|This day for our new navigation
We banish all cares and vexation.
The sight of the barges each honest heart glads,
And the merriest of mortals are Birmingham lads!
Birmingham Lads, jovial blades,
With pride every heart must be glowing,
Play in the air, free and fair,
Let Stratford's sons boast out of measure
Birmingham toys, all men praise,
|The Thames, Severn, Trent and the Avon
Their countrymen frequently rave on,
But none of their neighbours are happy as they
Who peacably dwell on the banks of the Rea.
Banks of the Rea, ever gay,
Not Europe can match us for traffic,
Birmingham ware, none so fair,
Since by the canal navigation,
Birmingham cut, fairly wrought,
This song is an adaptation of lines written by John Freeth in 'Aris's Birmingham Gazette' on November 6th 1769, on the opening of the Birmingham Canal.
Stratford's sons ..... mulberry treasure: Stratford-upon-Avon, the birthplace of William Shakespeare, is some 25 miles south of Birmingham (at the end of the Stratford Canal). A mulberry tree in the grounds of New Place, Stratford, is supposed to be the scion of one planted by Shakespeare.
Jubilee joys: the Shakespeare Jubilee of 1769.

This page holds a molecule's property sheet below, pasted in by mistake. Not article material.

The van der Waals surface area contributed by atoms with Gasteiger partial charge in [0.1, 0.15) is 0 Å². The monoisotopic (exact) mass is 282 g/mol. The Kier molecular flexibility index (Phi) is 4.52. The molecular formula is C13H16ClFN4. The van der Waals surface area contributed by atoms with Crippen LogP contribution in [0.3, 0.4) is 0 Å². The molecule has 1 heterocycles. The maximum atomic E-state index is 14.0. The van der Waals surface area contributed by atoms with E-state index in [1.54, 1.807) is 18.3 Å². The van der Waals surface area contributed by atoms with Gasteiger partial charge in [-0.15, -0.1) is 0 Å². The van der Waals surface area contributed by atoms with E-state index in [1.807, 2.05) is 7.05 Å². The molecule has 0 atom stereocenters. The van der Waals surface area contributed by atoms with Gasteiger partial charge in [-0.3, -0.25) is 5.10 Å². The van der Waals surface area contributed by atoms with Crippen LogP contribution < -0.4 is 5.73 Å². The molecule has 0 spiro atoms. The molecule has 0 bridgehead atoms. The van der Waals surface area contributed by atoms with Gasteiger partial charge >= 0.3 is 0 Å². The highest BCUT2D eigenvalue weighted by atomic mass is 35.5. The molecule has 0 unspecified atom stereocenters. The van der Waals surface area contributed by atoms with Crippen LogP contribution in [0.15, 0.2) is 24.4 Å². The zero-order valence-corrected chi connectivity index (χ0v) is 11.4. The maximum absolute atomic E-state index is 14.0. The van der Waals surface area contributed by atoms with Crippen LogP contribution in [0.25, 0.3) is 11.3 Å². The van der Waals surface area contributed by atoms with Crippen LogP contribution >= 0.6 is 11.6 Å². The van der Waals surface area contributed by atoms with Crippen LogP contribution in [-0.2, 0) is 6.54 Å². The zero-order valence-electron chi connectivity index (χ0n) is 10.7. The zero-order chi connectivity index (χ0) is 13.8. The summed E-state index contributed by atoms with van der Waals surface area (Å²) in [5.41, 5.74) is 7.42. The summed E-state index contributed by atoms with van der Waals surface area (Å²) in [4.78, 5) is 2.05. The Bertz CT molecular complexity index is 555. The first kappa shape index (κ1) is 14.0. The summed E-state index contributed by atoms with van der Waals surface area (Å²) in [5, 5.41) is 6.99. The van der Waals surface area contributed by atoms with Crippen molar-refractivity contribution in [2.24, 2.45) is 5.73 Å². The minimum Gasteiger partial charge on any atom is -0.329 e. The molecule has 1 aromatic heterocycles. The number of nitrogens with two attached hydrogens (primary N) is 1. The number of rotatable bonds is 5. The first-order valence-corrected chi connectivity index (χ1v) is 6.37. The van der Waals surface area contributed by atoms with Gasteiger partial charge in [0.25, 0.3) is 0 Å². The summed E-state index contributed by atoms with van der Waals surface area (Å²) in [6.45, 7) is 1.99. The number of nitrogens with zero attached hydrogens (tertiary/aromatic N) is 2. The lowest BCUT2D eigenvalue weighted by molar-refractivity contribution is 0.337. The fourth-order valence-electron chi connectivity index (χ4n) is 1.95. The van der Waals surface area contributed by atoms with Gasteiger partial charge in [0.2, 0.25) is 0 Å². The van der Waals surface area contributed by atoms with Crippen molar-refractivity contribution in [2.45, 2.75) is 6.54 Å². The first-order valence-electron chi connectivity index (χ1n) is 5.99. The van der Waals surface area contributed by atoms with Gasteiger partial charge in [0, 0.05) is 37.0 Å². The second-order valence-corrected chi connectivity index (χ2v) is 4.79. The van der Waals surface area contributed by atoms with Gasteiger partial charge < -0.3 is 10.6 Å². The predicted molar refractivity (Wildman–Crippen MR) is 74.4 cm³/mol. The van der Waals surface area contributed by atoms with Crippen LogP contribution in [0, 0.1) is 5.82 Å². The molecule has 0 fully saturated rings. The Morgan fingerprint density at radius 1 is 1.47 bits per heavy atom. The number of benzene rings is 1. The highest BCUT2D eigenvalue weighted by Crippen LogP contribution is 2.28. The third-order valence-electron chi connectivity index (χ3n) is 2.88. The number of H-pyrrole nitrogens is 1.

toys: small metal articles, such as buckles, buttons, etc. This is the original meaning of the word. Birmingham was at one time unrivalled in the production of a huge variety of small metal articles - and not a few large ones, too.
Banks of the Rea, ever gay: the Rea is the river on which Birmingham stands. It was never navigable, hence the reference to the Secern, the Trant, and the Avon, all of which were. The Birmingham Lads are 'gay' because they now share in the riches of inland navigation thanks to the canal. Gay is used here in its original sense of 'lightheartedly mirthful'; it cannot be used in that sense nowadays, a pity since there is no exact English equivalent.
Songs index British Canals Home page
Rod Beavon 17 Dean's Yard London SW1P 3PB